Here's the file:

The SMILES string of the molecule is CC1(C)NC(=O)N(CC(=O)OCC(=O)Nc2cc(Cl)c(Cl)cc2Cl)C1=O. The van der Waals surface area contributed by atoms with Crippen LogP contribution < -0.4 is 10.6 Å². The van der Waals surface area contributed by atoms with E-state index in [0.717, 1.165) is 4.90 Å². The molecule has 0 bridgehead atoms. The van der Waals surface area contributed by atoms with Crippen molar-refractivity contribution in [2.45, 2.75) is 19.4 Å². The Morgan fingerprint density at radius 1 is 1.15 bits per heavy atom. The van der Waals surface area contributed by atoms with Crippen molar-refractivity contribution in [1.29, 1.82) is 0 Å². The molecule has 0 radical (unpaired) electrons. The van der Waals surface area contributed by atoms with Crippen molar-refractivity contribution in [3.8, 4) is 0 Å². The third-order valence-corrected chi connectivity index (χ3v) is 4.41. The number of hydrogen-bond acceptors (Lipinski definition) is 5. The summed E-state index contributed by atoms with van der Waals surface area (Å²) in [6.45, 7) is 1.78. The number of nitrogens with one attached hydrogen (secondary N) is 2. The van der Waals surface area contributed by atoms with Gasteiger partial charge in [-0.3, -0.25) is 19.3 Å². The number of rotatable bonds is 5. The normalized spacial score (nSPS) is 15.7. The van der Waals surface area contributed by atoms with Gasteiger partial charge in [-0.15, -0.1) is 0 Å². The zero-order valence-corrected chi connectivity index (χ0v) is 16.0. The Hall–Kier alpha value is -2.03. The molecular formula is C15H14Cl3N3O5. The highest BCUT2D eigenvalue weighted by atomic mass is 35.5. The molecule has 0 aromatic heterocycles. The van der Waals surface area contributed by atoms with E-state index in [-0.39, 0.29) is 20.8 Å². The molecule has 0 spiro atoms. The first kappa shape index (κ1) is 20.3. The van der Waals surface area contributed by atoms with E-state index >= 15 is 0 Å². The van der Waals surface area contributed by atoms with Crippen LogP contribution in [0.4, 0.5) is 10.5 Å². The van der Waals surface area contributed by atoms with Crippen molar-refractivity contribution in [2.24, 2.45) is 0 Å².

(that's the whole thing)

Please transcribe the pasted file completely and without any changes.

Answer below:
The SMILES string of the molecule is CC1(C)NC(=O)N(CC(=O)OCC(=O)Nc2cc(Cl)c(Cl)cc2Cl)C1=O. The van der Waals surface area contributed by atoms with Crippen LogP contribution < -0.4 is 10.6 Å². The van der Waals surface area contributed by atoms with E-state index in [0.717, 1.165) is 4.90 Å². The molecule has 0 bridgehead atoms. The van der Waals surface area contributed by atoms with Crippen molar-refractivity contribution in [2.45, 2.75) is 19.4 Å². The Morgan fingerprint density at radius 1 is 1.15 bits per heavy atom. The van der Waals surface area contributed by atoms with Crippen molar-refractivity contribution in [1.29, 1.82) is 0 Å². The molecule has 0 radical (unpaired) electrons. The van der Waals surface area contributed by atoms with Crippen molar-refractivity contribution in [3.8, 4) is 0 Å². The third-order valence-corrected chi connectivity index (χ3v) is 4.41. The number of hydrogen-bond acceptors (Lipinski definition) is 5. The summed E-state index contributed by atoms with van der Waals surface area (Å²) in [6.45, 7) is 1.78. The number of nitrogens with one attached hydrogen (secondary N) is 2. The van der Waals surface area contributed by atoms with Gasteiger partial charge in [-0.3, -0.25) is 19.3 Å². The number of rotatable bonds is 5. The normalized spacial score (nSPS) is 15.7. The van der Waals surface area contributed by atoms with Gasteiger partial charge in [-0.15, -0.1) is 0 Å². The zero-order valence-corrected chi connectivity index (χ0v) is 16.0. The Hall–Kier alpha value is -2.03. The molecular formula is C15H14Cl3N3O5. The highest BCUT2D eigenvalue weighted by atomic mass is 35.5. The molecule has 0 aromatic heterocycles. The van der Waals surface area contributed by atoms with E-state index in [-0.39, 0.29) is 20.8 Å². The molecule has 0 spiro atoms. The first kappa shape index (κ1) is 20.3. The van der Waals surface area contributed by atoms with E-state index >= 15 is 0 Å². The van der Waals surface area contributed by atoms with Crippen LogP contribution in [0.4, 0.5) is 10.5 Å². The van der Waals surface area contributed by atoms with Crippen molar-refractivity contribution in [2.24, 2.45) is 0 Å².